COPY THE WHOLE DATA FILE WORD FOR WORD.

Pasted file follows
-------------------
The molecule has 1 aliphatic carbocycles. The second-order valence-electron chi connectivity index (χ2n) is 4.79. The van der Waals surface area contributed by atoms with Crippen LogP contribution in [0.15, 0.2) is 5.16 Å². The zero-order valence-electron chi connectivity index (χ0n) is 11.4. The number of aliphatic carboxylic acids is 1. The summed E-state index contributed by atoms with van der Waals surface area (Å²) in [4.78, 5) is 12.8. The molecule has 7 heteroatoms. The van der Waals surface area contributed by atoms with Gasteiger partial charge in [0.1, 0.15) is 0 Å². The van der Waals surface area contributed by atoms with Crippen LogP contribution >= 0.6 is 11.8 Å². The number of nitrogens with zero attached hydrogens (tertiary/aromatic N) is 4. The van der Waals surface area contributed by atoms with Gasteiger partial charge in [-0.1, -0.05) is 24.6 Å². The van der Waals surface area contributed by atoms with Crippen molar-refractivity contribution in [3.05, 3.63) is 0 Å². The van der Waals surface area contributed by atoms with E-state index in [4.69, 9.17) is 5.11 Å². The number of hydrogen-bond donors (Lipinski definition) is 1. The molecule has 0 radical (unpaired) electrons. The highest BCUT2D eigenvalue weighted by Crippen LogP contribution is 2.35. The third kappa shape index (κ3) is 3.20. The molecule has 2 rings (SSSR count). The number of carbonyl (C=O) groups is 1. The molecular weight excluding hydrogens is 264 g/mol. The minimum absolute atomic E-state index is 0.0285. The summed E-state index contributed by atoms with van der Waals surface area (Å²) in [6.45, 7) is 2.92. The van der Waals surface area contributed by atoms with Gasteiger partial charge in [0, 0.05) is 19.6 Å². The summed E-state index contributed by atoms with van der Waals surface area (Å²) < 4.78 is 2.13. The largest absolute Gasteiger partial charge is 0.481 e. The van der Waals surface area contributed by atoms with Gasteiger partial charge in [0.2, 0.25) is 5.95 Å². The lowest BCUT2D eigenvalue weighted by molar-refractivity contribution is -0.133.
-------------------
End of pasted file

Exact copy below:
The molecule has 1 aliphatic carbocycles. The second-order valence-electron chi connectivity index (χ2n) is 4.79. The van der Waals surface area contributed by atoms with Crippen LogP contribution in [0.15, 0.2) is 5.16 Å². The zero-order valence-electron chi connectivity index (χ0n) is 11.4. The number of aliphatic carboxylic acids is 1. The summed E-state index contributed by atoms with van der Waals surface area (Å²) in [4.78, 5) is 12.8. The molecule has 7 heteroatoms. The van der Waals surface area contributed by atoms with Gasteiger partial charge in [0.1, 0.15) is 0 Å². The van der Waals surface area contributed by atoms with Crippen LogP contribution >= 0.6 is 11.8 Å². The number of nitrogens with zero attached hydrogens (tertiary/aromatic N) is 4. The van der Waals surface area contributed by atoms with Gasteiger partial charge in [-0.1, -0.05) is 24.6 Å². The van der Waals surface area contributed by atoms with Crippen molar-refractivity contribution in [3.05, 3.63) is 0 Å². The van der Waals surface area contributed by atoms with E-state index in [4.69, 9.17) is 5.11 Å². The number of hydrogen-bond donors (Lipinski definition) is 1. The molecule has 0 radical (unpaired) electrons. The highest BCUT2D eigenvalue weighted by Crippen LogP contribution is 2.35. The third kappa shape index (κ3) is 3.20. The molecule has 2 rings (SSSR count). The number of carbonyl (C=O) groups is 1. The molecular weight excluding hydrogens is 264 g/mol. The minimum absolute atomic E-state index is 0.0285. The summed E-state index contributed by atoms with van der Waals surface area (Å²) in [6.45, 7) is 2.92. The van der Waals surface area contributed by atoms with Gasteiger partial charge in [0, 0.05) is 19.6 Å². The summed E-state index contributed by atoms with van der Waals surface area (Å²) < 4.78 is 2.13. The largest absolute Gasteiger partial charge is 0.481 e. The van der Waals surface area contributed by atoms with Gasteiger partial charge in [0.2, 0.25) is 5.95 Å². The lowest BCUT2D eigenvalue weighted by molar-refractivity contribution is -0.133.